music OR Country music) = 1 –[P(Rap music)+ P(Country music)P(Rap music AND Country music)] =1- [0.60+0.40-0.25=]= 0.25 or look at the “left over” proportion in the

venn diagram. There is a 25% chance that a student will not listen to either genre. d. What is the probability that student listens to Rap given they listen to

country? P(Rap|Country) = ( ) () 0.25 =0.40=0.625. The probability a student listen to rap given the listen to country is then 0.625. e. Is listening to Rap music

independent of listening to country music? The events are independent if and only if P(Rap and Country) = P(Rap)×P(country)… 0.60 × 0.40 = 0.24 ? 0.25. The condition

does not hold so these events are not independent. 2 Example 2: Twenty randomly selected individuals were asked whether or not they had a twitter account (Yes or No).

Their age was also recorded as either 24 years old or younger or 25 years old or older . The following table gives their responses. Individual Age category Twitter If

a person from this group was selected at random what is the likelihood they would: 1 25 years old or older Yes a) have a twitter account? 2 25 years old or older Yes #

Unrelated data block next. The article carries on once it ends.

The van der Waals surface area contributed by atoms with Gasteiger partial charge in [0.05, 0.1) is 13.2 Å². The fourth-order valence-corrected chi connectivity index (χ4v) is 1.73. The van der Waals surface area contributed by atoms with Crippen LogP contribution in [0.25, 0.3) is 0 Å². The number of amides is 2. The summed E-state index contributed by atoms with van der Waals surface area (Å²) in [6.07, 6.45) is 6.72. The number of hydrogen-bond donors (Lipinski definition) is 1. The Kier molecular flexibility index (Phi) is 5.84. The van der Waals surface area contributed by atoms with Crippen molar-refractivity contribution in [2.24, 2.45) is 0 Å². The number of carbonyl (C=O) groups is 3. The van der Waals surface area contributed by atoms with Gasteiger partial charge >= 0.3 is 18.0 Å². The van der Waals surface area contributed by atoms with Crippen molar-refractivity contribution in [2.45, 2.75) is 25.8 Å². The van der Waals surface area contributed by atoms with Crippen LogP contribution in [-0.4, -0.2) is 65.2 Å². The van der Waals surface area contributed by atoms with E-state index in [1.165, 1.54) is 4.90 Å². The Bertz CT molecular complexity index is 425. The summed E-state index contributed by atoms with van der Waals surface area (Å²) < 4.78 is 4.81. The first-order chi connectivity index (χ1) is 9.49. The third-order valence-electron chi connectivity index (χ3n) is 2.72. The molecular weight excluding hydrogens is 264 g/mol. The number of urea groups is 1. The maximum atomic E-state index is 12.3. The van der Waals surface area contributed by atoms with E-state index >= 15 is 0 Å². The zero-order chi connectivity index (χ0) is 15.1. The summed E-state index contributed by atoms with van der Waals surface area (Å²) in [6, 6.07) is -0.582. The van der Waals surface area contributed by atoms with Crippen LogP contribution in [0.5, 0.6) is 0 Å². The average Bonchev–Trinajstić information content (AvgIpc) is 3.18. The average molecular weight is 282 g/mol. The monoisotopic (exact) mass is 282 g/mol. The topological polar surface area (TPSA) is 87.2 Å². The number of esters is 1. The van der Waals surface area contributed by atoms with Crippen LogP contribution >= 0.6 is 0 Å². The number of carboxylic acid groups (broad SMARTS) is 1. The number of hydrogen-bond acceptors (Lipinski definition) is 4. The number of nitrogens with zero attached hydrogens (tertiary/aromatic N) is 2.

? 12 () = = 20 = 60% 3 25 years old or older Yes # 4 25 years old or older Yes b) be 25 years old or older? 5 25 years old or older Yes # 25 11 6 25 years old or older

No (25 +) = = = 55% # 20 7 25 years old or older No 8 25 years old or older No c) be 25 years old or older and have a twitter account? 9 25 years old or older No (25 +

) 10 25 years old or older No # 25 + ? 5 = = = 25% 11 25 years old or older No # 20 12 24 years old or younger Yes d) have a twitter account given they were 25 years

old or 13 24 years old or younger Yes older? 14 24 years old or younger Yes # 25 + ? (|25 +) = 15 24 years old or younger Yes # 25 5 16 24 years old or younger Yes = =

45.5% 17 24 years old or younger Yes 11 e) have a twitter account given they were 24 years old or 18 24 years old or younger Yes younger? 19 24 years old or younger No

# 24 ? ? 20 24 years old or younger No (|24 ?) = # 24 7 = = 77.8% 9 The venn diagram of this scenario. Example 3: The following represents the distribution of the

number of work days missed due to illness during the flu season at a large company. yi 0 1 2 3 4 5 p(yi) 0.25 0.42 0.21 0.08 0.03 0.01 a. What is the probability that

a randomly chosen employee has missed fewer than 2 days of work due to illness during the flu season? The probability of missing less than two days is simple the